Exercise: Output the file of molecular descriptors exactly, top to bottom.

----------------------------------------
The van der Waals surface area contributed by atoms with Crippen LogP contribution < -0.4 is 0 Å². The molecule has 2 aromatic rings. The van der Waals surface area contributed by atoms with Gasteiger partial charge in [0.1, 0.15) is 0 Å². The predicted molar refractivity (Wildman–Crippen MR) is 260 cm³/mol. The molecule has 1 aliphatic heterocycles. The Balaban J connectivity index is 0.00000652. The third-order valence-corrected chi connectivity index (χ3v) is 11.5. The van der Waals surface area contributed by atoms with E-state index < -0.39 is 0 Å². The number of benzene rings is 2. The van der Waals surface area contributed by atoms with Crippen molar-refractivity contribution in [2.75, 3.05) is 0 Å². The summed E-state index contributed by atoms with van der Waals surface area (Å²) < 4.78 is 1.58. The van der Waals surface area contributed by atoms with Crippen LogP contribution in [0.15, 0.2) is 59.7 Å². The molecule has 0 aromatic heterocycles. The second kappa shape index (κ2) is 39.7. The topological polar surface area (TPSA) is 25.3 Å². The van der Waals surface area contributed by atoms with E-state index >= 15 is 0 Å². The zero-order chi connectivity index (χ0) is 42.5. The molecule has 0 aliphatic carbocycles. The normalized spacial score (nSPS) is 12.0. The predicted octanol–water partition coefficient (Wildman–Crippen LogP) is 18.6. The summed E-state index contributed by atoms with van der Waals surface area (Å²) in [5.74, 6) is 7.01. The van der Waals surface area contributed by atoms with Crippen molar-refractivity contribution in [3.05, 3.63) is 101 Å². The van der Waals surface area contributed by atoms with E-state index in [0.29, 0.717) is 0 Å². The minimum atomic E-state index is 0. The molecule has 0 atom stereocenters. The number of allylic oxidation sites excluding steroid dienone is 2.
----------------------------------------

The van der Waals surface area contributed by atoms with Crippen LogP contribution < -0.4 is 0 Å². The molecule has 2 aromatic rings. The van der Waals surface area contributed by atoms with Gasteiger partial charge in [0.1, 0.15) is 0 Å². The predicted molar refractivity (Wildman–Crippen MR) is 260 cm³/mol. The molecule has 1 aliphatic heterocycles. The Balaban J connectivity index is 0.00000652. The third-order valence-corrected chi connectivity index (χ3v) is 11.5. The van der Waals surface area contributed by atoms with E-state index < -0.39 is 0 Å². The number of benzene rings is 2. The van der Waals surface area contributed by atoms with Crippen molar-refractivity contribution in [2.75, 3.05) is 0 Å². The summed E-state index contributed by atoms with van der Waals surface area (Å²) < 4.78 is 1.58. The van der Waals surface area contributed by atoms with Crippen LogP contribution in [0.15, 0.2) is 59.7 Å². The molecule has 0 aromatic heterocycles. The second kappa shape index (κ2) is 39.7. The topological polar surface area (TPSA) is 25.3 Å². The van der Waals surface area contributed by atoms with E-state index >= 15 is 0 Å². The zero-order chi connectivity index (χ0) is 42.5. The molecule has 0 aliphatic carbocycles. The normalized spacial score (nSPS) is 12.0. The predicted octanol–water partition coefficient (Wildman–Crippen LogP) is 18.6. The summed E-state index contributed by atoms with van der Waals surface area (Å²) in [5.74, 6) is 7.01. The van der Waals surface area contributed by atoms with Crippen molar-refractivity contribution in [3.05, 3.63) is 101 Å². The van der Waals surface area contributed by atoms with E-state index in [0.29, 0.717) is 0 Å². The minimum atomic E-state index is 0. The molecule has 0 atom stereocenters. The number of allylic oxidation sites excluding steroid dienone is 2.